In the Seq2Seq model that was talked about before, Bahdanau Attention is commonly used, which performs a weighted sum of all the internal states of all the Recurrent units, in order to capture the information of the whole sequence. The weights of used in this weighted sum is learned throughout the training process.
The Attention mechanism used in Transformers, however, is slightly different...
Self Attention is a form of attention that aims to find how much weight each token in a sequence has with other tokens in the same sequence.
For example, let's take the sentence "The boy did not want to play because he was tired"...
If we look at the word "he", it is obvious to us that it is referring to "The boy". However, for a neural network, this relationship is not as straightforward. Self-Attention, however, enables a neural network to discover such relationships within a sequence.
How does this work then?
The aim of self-attention is to give each token in the sequence a list of scores, with each score corresponding to how much they relate to each token in the sequence it's in.
Self-Attention takes in 3 matrices: Query, Key and Value.
Through the matrix, each token is essentially given a query vector, a key vector and a value vector.
When scoring a token, its query vector is taken and scored against the key vectors of all the other tokens (scores range from 0 to 1). The value vector of the other tokens (which represents the value of the token itself) are taken and multiplied by their respective scores. The idea behind this is to keep the values of the tokens that have relevance and to wipe out that tokens that don't have much relevance.
Here's how the maths looks like for this...
Q is the Query Matrix
K is the Key Matrix
d is the number of dimensions (length of each row in the Q,K,V matrices)
V is the Value Matrix
Z is the output matrix of the tokens' scores
Now that we have got Attention down, let's look into Transformers.
Transformers are able to do the same job as Seq2Seq models, but much more efficiently. They also aren't just limited to sequence to sequence modelling, but can be used for several classification tasks too.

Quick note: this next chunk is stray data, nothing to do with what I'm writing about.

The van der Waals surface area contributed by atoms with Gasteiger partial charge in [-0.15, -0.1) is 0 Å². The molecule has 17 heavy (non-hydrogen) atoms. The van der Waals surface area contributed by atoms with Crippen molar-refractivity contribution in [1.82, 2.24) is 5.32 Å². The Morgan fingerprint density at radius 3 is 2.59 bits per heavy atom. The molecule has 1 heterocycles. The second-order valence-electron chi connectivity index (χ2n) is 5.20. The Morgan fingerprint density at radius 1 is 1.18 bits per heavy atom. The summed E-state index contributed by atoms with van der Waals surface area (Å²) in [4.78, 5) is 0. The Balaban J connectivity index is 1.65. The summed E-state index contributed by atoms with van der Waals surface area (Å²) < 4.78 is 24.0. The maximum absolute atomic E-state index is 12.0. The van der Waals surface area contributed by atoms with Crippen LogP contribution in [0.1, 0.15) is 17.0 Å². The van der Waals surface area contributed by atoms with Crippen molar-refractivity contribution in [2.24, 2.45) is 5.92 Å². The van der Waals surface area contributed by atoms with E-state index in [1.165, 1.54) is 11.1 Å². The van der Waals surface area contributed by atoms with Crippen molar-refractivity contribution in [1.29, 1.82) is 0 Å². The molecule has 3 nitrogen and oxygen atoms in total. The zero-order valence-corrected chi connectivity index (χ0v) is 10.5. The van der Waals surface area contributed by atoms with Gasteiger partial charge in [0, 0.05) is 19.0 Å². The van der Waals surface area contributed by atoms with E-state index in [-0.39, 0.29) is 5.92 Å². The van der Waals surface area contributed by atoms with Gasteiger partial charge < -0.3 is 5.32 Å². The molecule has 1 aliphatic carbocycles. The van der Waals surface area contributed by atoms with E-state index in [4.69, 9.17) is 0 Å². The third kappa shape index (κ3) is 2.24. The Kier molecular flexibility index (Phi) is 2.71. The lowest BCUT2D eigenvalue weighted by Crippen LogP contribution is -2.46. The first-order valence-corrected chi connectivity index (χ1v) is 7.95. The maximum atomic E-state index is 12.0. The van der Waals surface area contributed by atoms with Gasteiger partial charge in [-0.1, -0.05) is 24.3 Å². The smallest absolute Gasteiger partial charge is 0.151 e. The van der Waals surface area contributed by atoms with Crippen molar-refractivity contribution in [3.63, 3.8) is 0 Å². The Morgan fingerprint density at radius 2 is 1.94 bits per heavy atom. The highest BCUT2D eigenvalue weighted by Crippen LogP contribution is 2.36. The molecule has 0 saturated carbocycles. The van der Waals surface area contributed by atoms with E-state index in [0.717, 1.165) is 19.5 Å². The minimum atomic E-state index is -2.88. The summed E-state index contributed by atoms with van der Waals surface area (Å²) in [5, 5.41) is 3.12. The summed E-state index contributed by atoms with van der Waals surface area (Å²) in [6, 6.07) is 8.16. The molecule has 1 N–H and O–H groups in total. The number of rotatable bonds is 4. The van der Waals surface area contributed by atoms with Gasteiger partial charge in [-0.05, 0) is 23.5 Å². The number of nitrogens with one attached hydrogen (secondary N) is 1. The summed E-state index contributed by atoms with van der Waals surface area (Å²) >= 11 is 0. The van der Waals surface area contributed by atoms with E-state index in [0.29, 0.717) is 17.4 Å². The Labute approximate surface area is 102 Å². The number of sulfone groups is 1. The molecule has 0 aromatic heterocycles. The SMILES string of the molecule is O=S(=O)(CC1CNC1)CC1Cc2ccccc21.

As the diagram shows, transformers also have an encoder decoder architecture and use a combination of attention mechanisms and feed forward neural networks to produce internal representations of their input sequences.
Both the encoder and decoder are made of modules that can stack up on themselves as many times as they need to (shown by the "Nx" beside each module).
You may also notice that there are no recurrent units in transformers, which is what is special about transformers. Its lack of recurrent units means it can train much quicker than Seq2Seq RNN models, since it allows for inputs to be processed in parallel and there is no backpropagating through time.
However, does this lack of recurrent units mean we can't capture any positional/contextual information? No!
Transformers are still able to capture positional information without the use of a recurrent unit. As the diagram shows, before the input sequences enter the encoder/decoder, they are first embedded into a vector (since neural networks work with vectors and not the words themselves) and then positionally encoded.
The formulae for positional encoding is as follows...
the first formula is applied to all even positions of the input vector
the second formula is applied to all odd positions of the input vector
You may also be wondering how the encoder passes its sequence representation to the decoder without the use of an RNN.
Well, if you look closely at the diagram, the output vector of the encoder is passed into the second attention block of the decoder module as the Query and Key vectors.
Transformers generate texts just like how the Seq2Seq RNN model does.
The decoder is fed a start token, which then produces an output. This output is fed back as an input into decoder and this process repeats until a stop token is produced.
Transformers aren't just for generating text.
Since transformers end up building their own internal "understanding" of language, we can use the encoder to extract their language representation and use it to classify text!
For example, BERT is a transformer model that consists of the encoder ONLY, but can be effectively used for things like sentiment classification, question answering and named entity recognition.
I hope you've enjoyed learning a bit about how machines understand language. This is by no means the most detailed explanation of how these models work, but I hope they provide a solid overview of what goes under the hood.